Data In, Data Out: Meaningful Insights

As the sports technology world becomes more advanced, users have access to information previously only used by elite athletes. Gone are the days of “I wish I had access to the tools the pros use”.  

These tools are becoming more available to everyday users and therefore understanding them has become the next big step in unlocking your greatness! This article will discuss how to develop meaningful data and help provide insights into your training and physiology. 

While athletes or coaches may interpret data differently, it ultimately comes down to the data that you have. Many athletes new to technology expect the computer to know everything. If the best in the world are using it, then surely its advanced technology. What a lot of users become frustrated with is that the technology is only as good as the information it is given. Any company can have the best algorithm in the world, but it’s up to the athlete to put in meaningful work. 

Race Predictor

One of the highlights of new technology is the ability to predict a runners finishing time.  At COROS, we have the 5k, 10k, half marathon, and marathon predictors. It’s a great feature and helps athletes dial in their pacing for race day.  That being said, we have seen many times where an athlete will go out for a long tempo run and their marathon prediction drops by 30 minutes.  While the technology and algorithm were working properly, the athlete finally gave the technology the data point it needed. Athletes should aim to train specifically for the goal they hope to attain. They should also know that if you aren’t training specifically, your race predictor may not be accurate. 

Monitoring Your Training Load

Quantifying training load is one of the largest advancements in sports science over the past 25 years. It should be the foundation on which all other decisions are made.  Due to its importance, it’s critical that athletes set their thresholds appropriately. If you are customizing your heart rate threshold or pace threshold, you need to know why.  You also need to understand this will affect your training loads and make them relevant to only yourself. While this is a feature of a customizable platform, it should only be done with the understanding of what it will do to the data overall. For athletes looking to compare data against others, be sure that your thresholds are set up correctly. For COROS users, run different intensities to allow our algorithm to accurately calculate your threshold.  This will create a more accurate snapshot of where your fitness actually is.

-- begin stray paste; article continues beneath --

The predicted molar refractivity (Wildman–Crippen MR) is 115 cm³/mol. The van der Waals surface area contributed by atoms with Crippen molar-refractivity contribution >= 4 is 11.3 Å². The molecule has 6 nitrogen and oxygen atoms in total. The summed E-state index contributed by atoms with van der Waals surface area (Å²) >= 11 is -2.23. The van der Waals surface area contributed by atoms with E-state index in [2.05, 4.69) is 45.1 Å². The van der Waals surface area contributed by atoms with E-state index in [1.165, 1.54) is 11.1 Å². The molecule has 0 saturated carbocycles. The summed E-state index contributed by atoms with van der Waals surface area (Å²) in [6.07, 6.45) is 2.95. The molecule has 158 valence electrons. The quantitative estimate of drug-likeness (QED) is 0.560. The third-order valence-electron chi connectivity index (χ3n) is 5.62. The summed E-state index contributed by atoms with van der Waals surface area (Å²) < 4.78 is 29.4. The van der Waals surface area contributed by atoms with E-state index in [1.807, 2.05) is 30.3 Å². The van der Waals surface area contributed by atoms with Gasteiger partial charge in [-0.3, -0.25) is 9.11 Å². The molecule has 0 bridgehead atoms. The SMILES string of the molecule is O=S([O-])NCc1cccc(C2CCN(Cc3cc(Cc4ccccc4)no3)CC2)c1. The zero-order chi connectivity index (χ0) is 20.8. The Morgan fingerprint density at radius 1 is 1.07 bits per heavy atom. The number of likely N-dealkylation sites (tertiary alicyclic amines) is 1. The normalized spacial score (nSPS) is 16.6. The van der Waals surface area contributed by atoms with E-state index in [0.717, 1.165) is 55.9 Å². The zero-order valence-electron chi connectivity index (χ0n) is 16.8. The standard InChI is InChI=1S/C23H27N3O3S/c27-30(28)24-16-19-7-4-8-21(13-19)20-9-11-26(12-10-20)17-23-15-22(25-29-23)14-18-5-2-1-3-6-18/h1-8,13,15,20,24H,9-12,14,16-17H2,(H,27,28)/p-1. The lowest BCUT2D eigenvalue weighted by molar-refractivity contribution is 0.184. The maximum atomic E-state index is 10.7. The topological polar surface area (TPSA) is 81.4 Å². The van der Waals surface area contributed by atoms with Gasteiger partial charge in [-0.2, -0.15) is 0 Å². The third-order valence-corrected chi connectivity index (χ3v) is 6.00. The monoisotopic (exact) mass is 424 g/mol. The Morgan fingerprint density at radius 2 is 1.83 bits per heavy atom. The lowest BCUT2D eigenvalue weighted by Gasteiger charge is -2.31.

Threshold/VO2/Anaerobic Capacity 

If you want specific feedback from your sports technology, then you need to provide specific input. The best way to do this is to test your fitness in specific areas.  Are you looking for your threshold? Your VO2? Are you looking to see what your anaerobic capacity is? Go test it.  While you don’t need to test all the time, it is the best way to initially give the algorithms what they need.  It will also provide you with the actual number tied to these physiological outputs. This will guide you in your training and ensure your zones are set up correctly. 


Overall there are many tools out there that athletes can use. Once you have gained access to these new systems, the next goal is to understand them.  What are they trying to tell you, and how can they give you accurate information.  Ultimately, it will come down to the athlete providing these systems with useful data. If you are looking for your 5k pace, you should run a few threshold workouts.  If you are looking for your marathon prediction pace, you should complete longer runs. Meaningful data in equals meaningful data out.  Take time to understand your training systems and maximize their technology. Go explore perfection!

Derek Dalzell
Derek Dalzell

Derek is a member of our Sports Science team, focused on sports performance. He has worked with beginner to elite athletes in the sports of Cycling, Triathlon, Running, and more. Having coached over 20 national champions in multiple disciplines, he has a passion for helping athletes understand the “why” behind the training.

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